Josh Hoyer & the Shadowboxers,
Living by the Minute
(Silver Street, 2014)

Big Dave McLean,
Faded But Not Gone
(Black Hen, 2014)

As the title wryly acknowledges, Big Dave McLean, a citizen of Winnipeg, has played on the Canadian roots scene for a long time. His chosen instrument is (usually) acoustic guitar and his genre choice the blues and related. Not being Canadian, I am not as familiar with him as I could be. I can report, however, that Faded But Not Gone attests to a talent greater than the usual.

McLean has the wisdom or good fortune to have Steve Dawson in the producer's chair. Besides being a notable guitarist and a deeply informed roots-music maven, Dawson knows his way around a studio. (He is also head of Black Hen, for which this is McLean's first album.) Faded boasts a tough, bright sound of a sort that entrances the ear, the arrangements working outward from McLean's guitar (sometimes National steel) to embrace a small, tight band prominently including Dawson on various guitars and Colin Linden on slide and mandolin. The arrangements eschew the cliches of modern blues production, nodding toward deeper traditions than ordinarily encountered these days while at the same time fashioning an innovative approach.

The songs, one good one after another, are a mix of McLean's impressive originals, as often blues-inflected as straight-ahead blues, and covers from the likes of Tampa Red (an inspired reworking of "Dead Cat on the Line"), Tom Waits ("Mr. Siegal"), Ray LaMontagne ("Devil's in the Jukebox") and more. Among the most moving are two from-the-heart numbers, "The Fallen" and "Shades of Grace," written with a stoic restraint that renders them even more hard-hitting. " The original "Oh Mr. Charlie Oh" has the resonance of a Lead Belly ballad, though it is not slavishly imitative of one.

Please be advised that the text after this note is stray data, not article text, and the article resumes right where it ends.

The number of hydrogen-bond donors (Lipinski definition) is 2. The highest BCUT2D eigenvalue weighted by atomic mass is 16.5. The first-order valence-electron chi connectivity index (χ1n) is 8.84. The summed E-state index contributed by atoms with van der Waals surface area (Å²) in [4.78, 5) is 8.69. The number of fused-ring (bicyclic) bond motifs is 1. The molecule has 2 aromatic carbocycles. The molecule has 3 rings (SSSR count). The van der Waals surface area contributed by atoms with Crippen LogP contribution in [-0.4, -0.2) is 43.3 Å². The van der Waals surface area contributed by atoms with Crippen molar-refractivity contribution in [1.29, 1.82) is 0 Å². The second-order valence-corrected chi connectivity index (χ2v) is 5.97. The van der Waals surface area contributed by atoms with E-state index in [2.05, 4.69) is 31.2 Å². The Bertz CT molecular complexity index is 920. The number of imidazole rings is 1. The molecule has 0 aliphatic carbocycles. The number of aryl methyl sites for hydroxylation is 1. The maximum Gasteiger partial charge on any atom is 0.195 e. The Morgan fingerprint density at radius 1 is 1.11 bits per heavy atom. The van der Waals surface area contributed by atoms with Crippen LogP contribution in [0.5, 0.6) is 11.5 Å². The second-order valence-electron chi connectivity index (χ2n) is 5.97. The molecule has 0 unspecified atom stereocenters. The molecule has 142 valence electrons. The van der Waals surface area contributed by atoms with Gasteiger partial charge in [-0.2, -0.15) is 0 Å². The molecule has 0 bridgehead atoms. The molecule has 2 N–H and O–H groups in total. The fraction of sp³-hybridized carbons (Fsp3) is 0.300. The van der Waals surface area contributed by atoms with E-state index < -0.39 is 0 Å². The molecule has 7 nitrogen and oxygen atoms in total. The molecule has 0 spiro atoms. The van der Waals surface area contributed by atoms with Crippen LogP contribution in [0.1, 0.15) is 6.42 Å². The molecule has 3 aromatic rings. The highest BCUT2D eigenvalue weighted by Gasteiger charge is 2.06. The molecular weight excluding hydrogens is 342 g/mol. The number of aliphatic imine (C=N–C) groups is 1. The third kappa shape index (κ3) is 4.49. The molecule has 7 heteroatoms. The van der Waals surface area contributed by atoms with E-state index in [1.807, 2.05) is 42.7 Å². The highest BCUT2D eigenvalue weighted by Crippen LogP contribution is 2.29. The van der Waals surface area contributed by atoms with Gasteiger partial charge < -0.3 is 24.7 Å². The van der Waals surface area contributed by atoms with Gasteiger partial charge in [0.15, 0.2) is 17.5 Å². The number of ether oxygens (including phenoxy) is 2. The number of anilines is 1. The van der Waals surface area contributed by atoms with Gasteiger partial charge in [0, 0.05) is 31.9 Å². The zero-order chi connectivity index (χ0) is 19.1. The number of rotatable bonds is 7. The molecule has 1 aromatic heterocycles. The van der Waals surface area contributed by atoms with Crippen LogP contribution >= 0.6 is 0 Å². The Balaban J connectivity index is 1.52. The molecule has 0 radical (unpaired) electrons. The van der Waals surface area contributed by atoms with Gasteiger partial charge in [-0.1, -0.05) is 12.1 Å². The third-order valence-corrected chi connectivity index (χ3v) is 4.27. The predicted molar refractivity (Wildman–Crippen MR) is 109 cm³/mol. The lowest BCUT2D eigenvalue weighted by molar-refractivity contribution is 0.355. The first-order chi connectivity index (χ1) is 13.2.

Unlike too many contemporary white blues performers, McLean is singing the song, not beating it to death. Faded manages to restore the blues to something like its original color.

Living by the Minute documents an uptown horn band from Lincoln, Nebraska. The result is a recording as unlike Faded as an album could be while still bringing the genre designation "blues" into the discussion. My immediate impression was of an updated, looser Blood Sweat & Tears, but soon I learned that Josh Hoyer & the Shadowboxers are more suited to my taste. The striking musicality in evidence melds swinging soul and jazz with keyboardist/saxophonist Hoyer's original material. That material tends to the socially conscious and the extended (the average cut is in the five-minute-plus range).

Because I am no authority on the style -- my own listening leans toward downhome blues and its mid-century Chicago equivalent -- I can't swear that Ray Charles invented this approach, but most listeners will associate the sound with Charles, along with his back-up vocalists, the Raelettes. Boyer, who delivers in his own confident, unaffected tenor, doesn't try to imitate anybody else's singing, though. Call it big-band r&b, and take it for what it is, a happy example of what you can do with the right musicians to bestow renewed life and vigor to a familiar form.

music review by
Jerome Clark

11 April 2015

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